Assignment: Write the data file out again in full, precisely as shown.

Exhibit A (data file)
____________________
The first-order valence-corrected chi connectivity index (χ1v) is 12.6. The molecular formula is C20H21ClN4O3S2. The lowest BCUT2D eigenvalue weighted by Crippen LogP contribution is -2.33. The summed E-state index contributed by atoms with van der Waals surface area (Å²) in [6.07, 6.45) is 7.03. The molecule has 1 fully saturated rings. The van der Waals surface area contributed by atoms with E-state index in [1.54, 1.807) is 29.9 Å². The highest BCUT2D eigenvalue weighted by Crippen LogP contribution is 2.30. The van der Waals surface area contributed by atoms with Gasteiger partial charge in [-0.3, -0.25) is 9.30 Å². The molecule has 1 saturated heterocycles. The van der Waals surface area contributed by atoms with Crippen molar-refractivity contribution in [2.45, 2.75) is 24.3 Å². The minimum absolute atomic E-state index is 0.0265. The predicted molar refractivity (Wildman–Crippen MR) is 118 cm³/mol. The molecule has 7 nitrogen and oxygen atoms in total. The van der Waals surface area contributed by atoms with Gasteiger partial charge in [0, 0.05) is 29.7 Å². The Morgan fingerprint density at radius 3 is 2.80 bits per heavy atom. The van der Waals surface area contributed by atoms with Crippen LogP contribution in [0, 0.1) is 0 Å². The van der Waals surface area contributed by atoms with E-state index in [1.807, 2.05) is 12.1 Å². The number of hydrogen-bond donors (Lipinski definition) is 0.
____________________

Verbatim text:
The first-order valence-corrected chi connectivity index (χ1v) is 12.6. The molecular formula is C20H21ClN4O3S2. The lowest BCUT2D eigenvalue weighted by Crippen LogP contribution is -2.33. The summed E-state index contributed by atoms with van der Waals surface area (Å²) in [6.07, 6.45) is 7.03. The molecule has 1 fully saturated rings. The van der Waals surface area contributed by atoms with E-state index in [1.54, 1.807) is 29.9 Å². The highest BCUT2D eigenvalue weighted by Crippen LogP contribution is 2.30. The van der Waals surface area contributed by atoms with Gasteiger partial charge in [-0.3, -0.25) is 9.30 Å². The molecule has 1 saturated heterocycles. The van der Waals surface area contributed by atoms with Crippen molar-refractivity contribution in [2.45, 2.75) is 24.3 Å². The minimum absolute atomic E-state index is 0.0265. The predicted molar refractivity (Wildman–Crippen MR) is 118 cm³/mol. The molecule has 7 nitrogen and oxygen atoms in total. The van der Waals surface area contributed by atoms with Gasteiger partial charge in [0, 0.05) is 29.7 Å². The Morgan fingerprint density at radius 3 is 2.80 bits per heavy atom. The van der Waals surface area contributed by atoms with Crippen LogP contribution in [0, 0.1) is 0 Å². The van der Waals surface area contributed by atoms with E-state index in [1.807, 2.05) is 12.1 Å². The number of hydrogen-bond donors (Lipinski definition) is 0.